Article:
Merapi erupted in spectacular fashion on the afternoon of October 25, 2010, the lava frying villages and vapourising people in its wake, leaving a death toll in excess of 350. Merapi - literally 'fire mountain' in Javanese - has been doing this sort of thing on a pretty regular basis since the mid-1500s. An earthquake in 2006 in the region killed around 5,000 people. As volcanoes go, Merapi takes itself pretty seriously.
Hermann speaks a bit of English, and has hugely dilated pupils set in vivid blue eyes. But by now i am used to this congress of wacked out Indonesian taxi drivers, and am not in the least disconcerted. Because Hermann claims to know where Merapi is, and more importantly, has a roomy new car with air conditioning and electrified windows. So i strike a deal. $30 for the car, and Hermann will act as my guide and interpreter for the day. He agrees readily and we quickly sideswipe the city, tracking deep into rural Java. Villagers tend cows and rice paddies. Coconut trees do a sterling job of looking picturesque. Ominous mountains loom in the distance. As Hermann points out how the family and neighbours come together to build a house, i realise he is wearing coloured contacts.
Crossing a narrow bridge, a sudden black river of frozen rock appears below us, heavily striated and ruptured, coarse and brutal. Hermann says something in Javanese. It's lava. We make our way on through innumerable detours, UN shelters, crowded roads and scorched earth. On the way up to the volcano i see the wiry, skeletal remains of torched bicycles and motos on the roadside, with scarecrow-like figurines of riders, clumsily constructed from stuffed trousers and shirts, perched atop them, as painted arrows and signs scribble our way onwards and upwards. We are stopped once more by village bandits and i shell out a few more rupiah to see our way clear. But it is only when Hermann finally squeezes the aircon on wheels into a mass of cars amongst what once was a village, and i make my way up towards the lava fields, past hastily assembled food and drink stalls, that i realise what all this is about. It's Sunday, and i am standing in the middle of one big tourist attraction.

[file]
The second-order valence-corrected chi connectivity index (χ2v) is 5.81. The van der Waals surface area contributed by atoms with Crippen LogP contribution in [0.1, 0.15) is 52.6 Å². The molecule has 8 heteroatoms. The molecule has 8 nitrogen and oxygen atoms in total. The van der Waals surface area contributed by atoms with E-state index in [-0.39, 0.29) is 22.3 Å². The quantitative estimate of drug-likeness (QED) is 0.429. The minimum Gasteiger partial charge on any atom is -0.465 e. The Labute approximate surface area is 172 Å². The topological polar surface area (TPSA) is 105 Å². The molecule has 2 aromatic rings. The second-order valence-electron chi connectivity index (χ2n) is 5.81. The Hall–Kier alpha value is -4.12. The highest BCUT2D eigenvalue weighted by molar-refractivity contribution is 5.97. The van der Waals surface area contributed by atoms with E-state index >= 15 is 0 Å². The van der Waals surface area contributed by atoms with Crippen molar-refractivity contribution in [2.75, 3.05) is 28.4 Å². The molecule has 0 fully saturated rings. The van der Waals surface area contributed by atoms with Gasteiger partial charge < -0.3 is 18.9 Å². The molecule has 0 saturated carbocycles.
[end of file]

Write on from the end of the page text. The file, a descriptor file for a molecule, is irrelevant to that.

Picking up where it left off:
Locals line the massive ruptures in the earth, gawping and gaping, sipping cool drinks and munching fried snacks, smiling as they have their photographs taken before this destroyed building and that decimated home. I realise i am witnessing disaster tourism. No, i'm not witnessing it; i'm part of it. I feel a red blush of shame as i take up my Nikon.
I hand some rupiah, about ten dollars, to an old woman shovelling lava slowly from her ruined home. And again to an old man standing, wearied but quietly unbroken, outside what is left of his house. The Indonesian tourists find me a curiosity, and stop to have photographs taken with me. I'm wearing my press tags in a vain attempt to appear professional rather than ghoulish as i prowl amongst the ashes. A pointless gesture amongst this macabre fun-fair. I find myself standing diffidently with two teenage girls who want a photograph taken with me. We stand, smiling amongst this grey ruin, as their mother tries to find the shutter on the mobile phone.